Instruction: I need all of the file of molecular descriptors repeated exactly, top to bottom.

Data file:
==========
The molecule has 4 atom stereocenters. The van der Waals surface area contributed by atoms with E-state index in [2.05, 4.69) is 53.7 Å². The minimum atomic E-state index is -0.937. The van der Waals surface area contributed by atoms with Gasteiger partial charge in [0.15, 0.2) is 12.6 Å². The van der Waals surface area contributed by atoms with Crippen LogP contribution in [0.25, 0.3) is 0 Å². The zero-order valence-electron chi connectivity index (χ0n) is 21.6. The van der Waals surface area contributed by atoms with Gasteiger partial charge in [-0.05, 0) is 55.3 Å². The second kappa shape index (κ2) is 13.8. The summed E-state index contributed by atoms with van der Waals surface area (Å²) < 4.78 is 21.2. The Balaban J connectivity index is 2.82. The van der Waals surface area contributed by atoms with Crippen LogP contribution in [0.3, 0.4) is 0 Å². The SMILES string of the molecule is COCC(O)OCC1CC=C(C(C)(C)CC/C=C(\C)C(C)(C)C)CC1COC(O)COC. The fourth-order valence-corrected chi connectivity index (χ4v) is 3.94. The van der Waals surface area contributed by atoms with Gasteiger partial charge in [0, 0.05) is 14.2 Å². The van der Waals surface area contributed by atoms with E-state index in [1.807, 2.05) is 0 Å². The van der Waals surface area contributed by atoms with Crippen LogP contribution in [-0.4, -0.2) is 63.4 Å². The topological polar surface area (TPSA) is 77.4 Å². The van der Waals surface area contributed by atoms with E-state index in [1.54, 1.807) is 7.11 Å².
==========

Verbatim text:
The molecule has 4 atom stereocenters. The van der Waals surface area contributed by atoms with E-state index in [2.05, 4.69) is 53.7 Å². The minimum atomic E-state index is -0.937. The van der Waals surface area contributed by atoms with Gasteiger partial charge in [0.15, 0.2) is 12.6 Å². The van der Waals surface area contributed by atoms with Crippen LogP contribution in [0.25, 0.3) is 0 Å². The zero-order valence-electron chi connectivity index (χ0n) is 21.6. The van der Waals surface area contributed by atoms with Gasteiger partial charge in [-0.05, 0) is 55.3 Å². The second kappa shape index (κ2) is 13.8. The summed E-state index contributed by atoms with van der Waals surface area (Å²) < 4.78 is 21.2. The Balaban J connectivity index is 2.82. The van der Waals surface area contributed by atoms with Crippen LogP contribution in [0.3, 0.4) is 0 Å². The SMILES string of the molecule is COCC(O)OCC1CC=C(C(C)(C)CC/C=C(\C)C(C)(C)C)CC1COC(O)COC. The fourth-order valence-corrected chi connectivity index (χ4v) is 3.94. The van der Waals surface area contributed by atoms with Gasteiger partial charge in [0, 0.05) is 14.2 Å². The van der Waals surface area contributed by atoms with E-state index in [1.807, 2.05) is 0 Å². The van der Waals surface area contributed by atoms with Crippen LogP contribution in [-0.4, -0.2) is 63.4 Å². The topological polar surface area (TPSA) is 77.4 Å². The van der Waals surface area contributed by atoms with E-state index in [1.54, 1.807) is 7.11 Å².